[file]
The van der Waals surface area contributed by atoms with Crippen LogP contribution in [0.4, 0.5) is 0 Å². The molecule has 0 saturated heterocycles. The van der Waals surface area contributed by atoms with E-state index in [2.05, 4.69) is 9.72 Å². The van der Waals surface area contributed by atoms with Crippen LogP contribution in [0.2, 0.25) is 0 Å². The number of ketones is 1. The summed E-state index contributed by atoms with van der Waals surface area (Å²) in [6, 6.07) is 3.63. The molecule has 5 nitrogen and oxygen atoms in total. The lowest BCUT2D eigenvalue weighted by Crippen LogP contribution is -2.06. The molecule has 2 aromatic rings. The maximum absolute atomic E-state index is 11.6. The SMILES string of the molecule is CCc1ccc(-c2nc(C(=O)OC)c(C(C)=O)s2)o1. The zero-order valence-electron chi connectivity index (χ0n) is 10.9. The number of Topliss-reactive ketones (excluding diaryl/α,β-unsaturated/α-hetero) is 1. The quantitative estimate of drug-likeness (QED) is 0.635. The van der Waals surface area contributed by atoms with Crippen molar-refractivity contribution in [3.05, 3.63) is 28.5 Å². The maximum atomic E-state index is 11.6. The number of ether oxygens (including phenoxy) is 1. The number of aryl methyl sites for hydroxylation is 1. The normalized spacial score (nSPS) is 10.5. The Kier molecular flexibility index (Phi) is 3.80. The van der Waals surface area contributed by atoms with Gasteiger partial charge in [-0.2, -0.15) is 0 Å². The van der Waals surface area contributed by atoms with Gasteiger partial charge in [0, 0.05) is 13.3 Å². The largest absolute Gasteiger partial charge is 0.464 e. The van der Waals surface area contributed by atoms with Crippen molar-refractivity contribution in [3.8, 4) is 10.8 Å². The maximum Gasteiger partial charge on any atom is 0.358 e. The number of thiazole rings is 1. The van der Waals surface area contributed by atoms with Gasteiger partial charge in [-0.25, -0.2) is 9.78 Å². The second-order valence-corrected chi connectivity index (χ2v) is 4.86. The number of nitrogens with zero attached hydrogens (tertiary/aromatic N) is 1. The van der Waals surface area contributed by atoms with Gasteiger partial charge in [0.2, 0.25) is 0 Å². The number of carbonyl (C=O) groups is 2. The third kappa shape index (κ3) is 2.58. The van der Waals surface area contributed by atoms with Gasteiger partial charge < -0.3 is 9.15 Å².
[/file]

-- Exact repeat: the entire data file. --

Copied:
The van der Waals surface area contributed by atoms with Crippen LogP contribution in [0.4, 0.5) is 0 Å². The molecule has 0 saturated heterocycles. The van der Waals surface area contributed by atoms with E-state index in [2.05, 4.69) is 9.72 Å². The van der Waals surface area contributed by atoms with Crippen LogP contribution in [0.2, 0.25) is 0 Å². The number of ketones is 1. The summed E-state index contributed by atoms with van der Waals surface area (Å²) in [6, 6.07) is 3.63. The molecule has 5 nitrogen and oxygen atoms in total. The lowest BCUT2D eigenvalue weighted by Crippen LogP contribution is -2.06. The molecule has 2 aromatic rings. The maximum absolute atomic E-state index is 11.6. The SMILES string of the molecule is CCc1ccc(-c2nc(C(=O)OC)c(C(C)=O)s2)o1. The zero-order valence-electron chi connectivity index (χ0n) is 10.9. The number of Topliss-reactive ketones (excluding diaryl/α,β-unsaturated/α-hetero) is 1. The quantitative estimate of drug-likeness (QED) is 0.635. The van der Waals surface area contributed by atoms with Crippen molar-refractivity contribution in [3.05, 3.63) is 28.5 Å². The maximum atomic E-state index is 11.6. The number of ether oxygens (including phenoxy) is 1. The number of aryl methyl sites for hydroxylation is 1. The normalized spacial score (nSPS) is 10.5. The Kier molecular flexibility index (Phi) is 3.80. The van der Waals surface area contributed by atoms with Gasteiger partial charge in [-0.2, -0.15) is 0 Å². The van der Waals surface area contributed by atoms with Gasteiger partial charge in [0, 0.05) is 13.3 Å². The largest absolute Gasteiger partial charge is 0.464 e. The van der Waals surface area contributed by atoms with Crippen molar-refractivity contribution in [3.8, 4) is 10.8 Å². The maximum Gasteiger partial charge on any atom is 0.358 e. The number of thiazole rings is 1. The van der Waals surface area contributed by atoms with Gasteiger partial charge in [-0.25, -0.2) is 9.78 Å². The second-order valence-corrected chi connectivity index (χ2v) is 4.86. The number of nitrogens with zero attached hydrogens (tertiary/aromatic N) is 1. The van der Waals surface area contributed by atoms with Gasteiger partial charge in [0.2, 0.25) is 0 Å². The number of carbonyl (C=O) groups is 2. The third kappa shape index (κ3) is 2.58. The van der Waals surface area contributed by atoms with Gasteiger partial charge < -0.3 is 9.15 Å².